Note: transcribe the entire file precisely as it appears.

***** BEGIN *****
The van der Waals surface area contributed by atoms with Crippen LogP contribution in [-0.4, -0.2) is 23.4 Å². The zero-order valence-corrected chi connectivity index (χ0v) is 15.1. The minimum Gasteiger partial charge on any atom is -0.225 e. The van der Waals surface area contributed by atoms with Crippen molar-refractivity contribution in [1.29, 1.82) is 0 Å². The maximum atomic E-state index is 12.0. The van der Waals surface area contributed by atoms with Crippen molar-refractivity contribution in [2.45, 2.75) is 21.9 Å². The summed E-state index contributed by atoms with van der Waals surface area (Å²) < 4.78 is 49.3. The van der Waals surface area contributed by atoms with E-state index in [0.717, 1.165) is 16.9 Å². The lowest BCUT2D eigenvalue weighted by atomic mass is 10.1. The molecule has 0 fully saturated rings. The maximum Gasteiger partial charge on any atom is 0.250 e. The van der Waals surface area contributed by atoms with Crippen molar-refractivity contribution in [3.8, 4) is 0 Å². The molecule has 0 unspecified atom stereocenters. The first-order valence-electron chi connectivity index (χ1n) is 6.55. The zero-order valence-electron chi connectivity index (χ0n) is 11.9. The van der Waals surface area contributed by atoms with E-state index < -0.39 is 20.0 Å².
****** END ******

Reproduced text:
The van der Waals surface area contributed by atoms with Crippen LogP contribution in [-0.4, -0.2) is 23.4 Å². The zero-order valence-corrected chi connectivity index (χ0v) is 15.1. The minimum Gasteiger partial charge on any atom is -0.225 e. The van der Waals surface area contributed by atoms with Crippen molar-refractivity contribution in [1.29, 1.82) is 0 Å². The maximum atomic E-state index is 12.0. The van der Waals surface area contributed by atoms with Crippen molar-refractivity contribution in [2.45, 2.75) is 21.9 Å². The summed E-state index contributed by atoms with van der Waals surface area (Å²) < 4.78 is 49.3. The van der Waals surface area contributed by atoms with E-state index in [0.717, 1.165) is 16.9 Å². The lowest BCUT2D eigenvalue weighted by atomic mass is 10.1. The molecule has 0 fully saturated rings. The maximum Gasteiger partial charge on any atom is 0.250 e. The van der Waals surface area contributed by atoms with Crippen molar-refractivity contribution in [3.8, 4) is 0 Å². The molecule has 0 unspecified atom stereocenters. The first-order valence-electron chi connectivity index (χ1n) is 6.55. The zero-order valence-electron chi connectivity index (χ0n) is 11.9. The van der Waals surface area contributed by atoms with E-state index < -0.39 is 20.0 Å².